Wednesday, September 23, 2020

BDP’s attempts to muzzle MPs have to be resisted

There is a disturbing trend inside the ruling party to want to muzzle dissenting voices.
The unfolding pattern also points to a cabinet intent on centralizing their power and rendering parliament absolutely docile.

As we report elsewhere three members of parliament will be dragged before a select Central Committee to answer propped up charges of indiscipline.

It would appear like the BDP’s official line is to build a dossier against these three MPs so as to use such a dossier against them in the forthcoming primary elections.

There was universal celebration when, a few years ago, at the instance and goading of President Mogae, the ruling party opened its primary elections to a popular vote.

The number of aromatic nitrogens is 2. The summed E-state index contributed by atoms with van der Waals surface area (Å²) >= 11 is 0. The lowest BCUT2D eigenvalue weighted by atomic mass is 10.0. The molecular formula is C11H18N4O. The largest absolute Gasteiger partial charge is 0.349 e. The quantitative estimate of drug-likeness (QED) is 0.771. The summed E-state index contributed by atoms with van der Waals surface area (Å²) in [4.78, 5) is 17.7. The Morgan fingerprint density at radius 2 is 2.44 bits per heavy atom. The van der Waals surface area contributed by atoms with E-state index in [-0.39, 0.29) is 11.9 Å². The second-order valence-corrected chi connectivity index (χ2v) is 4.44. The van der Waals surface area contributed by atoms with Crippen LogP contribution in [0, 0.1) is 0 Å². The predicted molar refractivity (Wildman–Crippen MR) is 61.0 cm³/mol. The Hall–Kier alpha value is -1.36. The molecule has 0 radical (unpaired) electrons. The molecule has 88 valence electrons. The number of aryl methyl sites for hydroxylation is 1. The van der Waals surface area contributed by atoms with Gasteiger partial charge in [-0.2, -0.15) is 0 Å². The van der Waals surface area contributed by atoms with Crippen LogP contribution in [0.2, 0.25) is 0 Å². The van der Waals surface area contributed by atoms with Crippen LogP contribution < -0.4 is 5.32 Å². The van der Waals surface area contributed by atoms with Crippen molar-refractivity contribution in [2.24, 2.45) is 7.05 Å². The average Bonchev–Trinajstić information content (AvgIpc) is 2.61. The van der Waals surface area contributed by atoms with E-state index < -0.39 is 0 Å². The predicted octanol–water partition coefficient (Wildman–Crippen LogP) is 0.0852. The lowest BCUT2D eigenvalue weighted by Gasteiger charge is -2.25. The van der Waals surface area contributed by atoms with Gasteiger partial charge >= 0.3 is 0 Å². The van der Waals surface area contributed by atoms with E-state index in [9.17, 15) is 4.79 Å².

Before then, primary elections inside the ruling party were nothing more than a gimmick; a pretentious apology nowhere near a democracy.

But “Bulela Ditswe” as the new system is called, though risky and opening the party to all sorts of disruptions, came across as an inherently democratic process that sort to give power, a say and voice to ordinary members who are supposed to be BDP members.
Unfortunately and still under Mogae, the ruling party seems to be recoiling from democracy and regretting it ever opened up to ordinary members to choose who would represent them.

Nothing better illustrates that than the recent series of presidential tantrums.
It seems like there is a desire that, as a principle, BDP backbenches should support the cabinet on every front, even against their own conscience.

We urge President Mogae to hold on to the virtue that over the years has come to epitomize his temperament; that of tolerance, and not to allow the stress and fatigue of office to get the better of him.

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The Telegraph September 23

Digital edition of The Telegraph, September 23, 2020.